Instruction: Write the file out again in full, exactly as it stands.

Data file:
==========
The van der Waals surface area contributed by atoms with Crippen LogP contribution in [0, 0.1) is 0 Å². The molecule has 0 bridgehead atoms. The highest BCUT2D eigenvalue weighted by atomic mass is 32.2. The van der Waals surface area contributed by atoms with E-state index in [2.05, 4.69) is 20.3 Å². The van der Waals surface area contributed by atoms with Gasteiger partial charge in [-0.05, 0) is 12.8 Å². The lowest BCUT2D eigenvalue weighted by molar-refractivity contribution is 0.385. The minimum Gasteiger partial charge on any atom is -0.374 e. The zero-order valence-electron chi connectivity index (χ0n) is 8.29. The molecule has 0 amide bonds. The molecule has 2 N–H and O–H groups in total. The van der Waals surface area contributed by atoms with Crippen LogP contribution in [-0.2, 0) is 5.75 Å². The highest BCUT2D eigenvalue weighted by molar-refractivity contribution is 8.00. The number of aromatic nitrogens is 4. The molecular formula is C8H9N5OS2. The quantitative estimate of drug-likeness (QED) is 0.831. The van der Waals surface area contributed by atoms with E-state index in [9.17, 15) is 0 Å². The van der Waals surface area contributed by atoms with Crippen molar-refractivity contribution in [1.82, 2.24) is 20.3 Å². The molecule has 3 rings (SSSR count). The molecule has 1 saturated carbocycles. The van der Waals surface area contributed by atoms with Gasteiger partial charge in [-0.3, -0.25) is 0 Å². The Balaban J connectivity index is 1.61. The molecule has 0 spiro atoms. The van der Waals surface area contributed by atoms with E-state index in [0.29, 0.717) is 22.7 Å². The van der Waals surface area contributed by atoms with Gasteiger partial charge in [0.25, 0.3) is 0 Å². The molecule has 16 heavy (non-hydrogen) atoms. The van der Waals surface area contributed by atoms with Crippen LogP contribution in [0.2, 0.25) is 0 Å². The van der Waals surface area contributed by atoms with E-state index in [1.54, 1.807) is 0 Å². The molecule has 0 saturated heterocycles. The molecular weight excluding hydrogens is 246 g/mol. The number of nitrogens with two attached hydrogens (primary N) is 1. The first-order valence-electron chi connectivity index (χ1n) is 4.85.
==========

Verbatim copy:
The van der Waals surface area contributed by atoms with Crippen LogP contribution in [0, 0.1) is 0 Å². The molecule has 0 bridgehead atoms. The highest BCUT2D eigenvalue weighted by atomic mass is 32.2. The van der Waals surface area contributed by atoms with E-state index in [2.05, 4.69) is 20.3 Å². The van der Waals surface area contributed by atoms with Gasteiger partial charge in [-0.05, 0) is 12.8 Å². The lowest BCUT2D eigenvalue weighted by molar-refractivity contribution is 0.385. The minimum Gasteiger partial charge on any atom is -0.374 e. The zero-order valence-electron chi connectivity index (χ0n) is 8.29. The molecule has 0 amide bonds. The molecule has 2 N–H and O–H groups in total. The van der Waals surface area contributed by atoms with Crippen LogP contribution in [-0.2, 0) is 5.75 Å². The highest BCUT2D eigenvalue weighted by molar-refractivity contribution is 8.00. The number of aromatic nitrogens is 4. The molecular formula is C8H9N5OS2. The quantitative estimate of drug-likeness (QED) is 0.831. The van der Waals surface area contributed by atoms with E-state index in [9.17, 15) is 0 Å². The van der Waals surface area contributed by atoms with Crippen molar-refractivity contribution in [1.82, 2.24) is 20.3 Å². The molecule has 3 rings (SSSR count). The molecule has 1 saturated carbocycles. The van der Waals surface area contributed by atoms with Gasteiger partial charge in [-0.3, -0.25) is 0 Å². The Balaban J connectivity index is 1.61. The molecule has 0 spiro atoms. The van der Waals surface area contributed by atoms with E-state index in [0.29, 0.717) is 22.7 Å². The van der Waals surface area contributed by atoms with Gasteiger partial charge in [0.25, 0.3) is 0 Å². The molecule has 16 heavy (non-hydrogen) atoms. The van der Waals surface area contributed by atoms with Crippen LogP contribution in [0.2, 0.25) is 0 Å². The van der Waals surface area contributed by atoms with E-state index in [1.54, 1.807) is 0 Å². The molecule has 0 saturated heterocycles. The molecular weight excluding hydrogens is 246 g/mol. The number of nitrogens with two attached hydrogens (primary N) is 1. The first-order valence-electron chi connectivity index (χ1n) is 4.85.